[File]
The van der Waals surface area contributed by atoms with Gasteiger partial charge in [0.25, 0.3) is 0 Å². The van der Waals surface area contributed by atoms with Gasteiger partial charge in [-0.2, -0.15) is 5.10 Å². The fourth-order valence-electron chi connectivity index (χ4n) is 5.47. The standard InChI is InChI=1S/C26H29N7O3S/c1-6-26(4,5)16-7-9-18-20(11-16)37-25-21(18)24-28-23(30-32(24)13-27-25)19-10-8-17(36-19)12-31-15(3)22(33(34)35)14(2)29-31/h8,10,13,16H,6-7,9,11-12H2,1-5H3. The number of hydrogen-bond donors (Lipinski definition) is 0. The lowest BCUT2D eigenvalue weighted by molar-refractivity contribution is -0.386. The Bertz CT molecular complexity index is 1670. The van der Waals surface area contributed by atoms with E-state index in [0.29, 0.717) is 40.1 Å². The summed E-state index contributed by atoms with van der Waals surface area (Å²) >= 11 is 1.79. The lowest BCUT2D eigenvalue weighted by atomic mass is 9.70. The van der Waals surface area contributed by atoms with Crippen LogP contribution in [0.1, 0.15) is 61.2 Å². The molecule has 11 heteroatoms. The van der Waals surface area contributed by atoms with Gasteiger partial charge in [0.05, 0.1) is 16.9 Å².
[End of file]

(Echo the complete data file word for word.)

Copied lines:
The van der Waals surface area contributed by atoms with Gasteiger partial charge in [0.25, 0.3) is 0 Å². The van der Waals surface area contributed by atoms with Gasteiger partial charge in [-0.2, -0.15) is 5.10 Å². The fourth-order valence-electron chi connectivity index (χ4n) is 5.47. The standard InChI is InChI=1S/C26H29N7O3S/c1-6-26(4,5)16-7-9-18-20(11-16)37-25-21(18)24-28-23(30-32(24)13-27-25)19-10-8-17(36-19)12-31-15(3)22(33(34)35)14(2)29-31/h8,10,13,16H,6-7,9,11-12H2,1-5H3. The number of hydrogen-bond donors (Lipinski definition) is 0. The lowest BCUT2D eigenvalue weighted by molar-refractivity contribution is -0.386. The Bertz CT molecular complexity index is 1670. The van der Waals surface area contributed by atoms with E-state index in [0.29, 0.717) is 40.1 Å². The summed E-state index contributed by atoms with van der Waals surface area (Å²) >= 11 is 1.79. The lowest BCUT2D eigenvalue weighted by atomic mass is 9.70. The van der Waals surface area contributed by atoms with Crippen LogP contribution in [0.1, 0.15) is 61.2 Å². The molecule has 11 heteroatoms. The van der Waals surface area contributed by atoms with Gasteiger partial charge in [0.05, 0.1) is 16.9 Å².